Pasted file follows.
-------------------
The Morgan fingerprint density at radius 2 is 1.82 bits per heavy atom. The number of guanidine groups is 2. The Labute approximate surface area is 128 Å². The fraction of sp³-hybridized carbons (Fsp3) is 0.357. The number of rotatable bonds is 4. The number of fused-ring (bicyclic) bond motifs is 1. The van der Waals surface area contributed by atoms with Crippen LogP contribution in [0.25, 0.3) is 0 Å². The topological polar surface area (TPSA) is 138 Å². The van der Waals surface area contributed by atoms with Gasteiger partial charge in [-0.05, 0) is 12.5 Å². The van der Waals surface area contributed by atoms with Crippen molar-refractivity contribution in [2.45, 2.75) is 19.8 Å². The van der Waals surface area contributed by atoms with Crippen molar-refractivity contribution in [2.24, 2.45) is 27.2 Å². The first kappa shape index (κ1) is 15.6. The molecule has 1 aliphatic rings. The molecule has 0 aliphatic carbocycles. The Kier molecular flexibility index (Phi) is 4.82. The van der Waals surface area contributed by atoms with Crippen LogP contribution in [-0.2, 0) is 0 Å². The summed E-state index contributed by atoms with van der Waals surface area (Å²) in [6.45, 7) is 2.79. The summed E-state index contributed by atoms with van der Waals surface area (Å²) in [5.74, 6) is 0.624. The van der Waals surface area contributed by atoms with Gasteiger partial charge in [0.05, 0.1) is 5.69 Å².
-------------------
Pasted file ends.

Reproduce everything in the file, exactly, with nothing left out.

The Morgan fingerprint density at radius 2 is 1.82 bits per heavy atom. The number of guanidine groups is 2. The Labute approximate surface area is 128 Å². The fraction of sp³-hybridized carbons (Fsp3) is 0.357. The number of rotatable bonds is 4. The number of fused-ring (bicyclic) bond motifs is 1. The van der Waals surface area contributed by atoms with Crippen LogP contribution in [0.25, 0.3) is 0 Å². The topological polar surface area (TPSA) is 138 Å². The van der Waals surface area contributed by atoms with Gasteiger partial charge in [-0.05, 0) is 12.5 Å². The van der Waals surface area contributed by atoms with Crippen molar-refractivity contribution in [2.45, 2.75) is 19.8 Å². The van der Waals surface area contributed by atoms with Crippen molar-refractivity contribution in [2.24, 2.45) is 27.2 Å². The first kappa shape index (κ1) is 15.6. The molecule has 1 aliphatic rings. The molecule has 0 aliphatic carbocycles. The Kier molecular flexibility index (Phi) is 4.82. The van der Waals surface area contributed by atoms with Crippen LogP contribution in [-0.2, 0) is 0 Å². The summed E-state index contributed by atoms with van der Waals surface area (Å²) in [6.45, 7) is 2.79. The summed E-state index contributed by atoms with van der Waals surface area (Å²) in [5.74, 6) is 0.624. The van der Waals surface area contributed by atoms with Gasteiger partial charge in [0.05, 0.1) is 5.69 Å².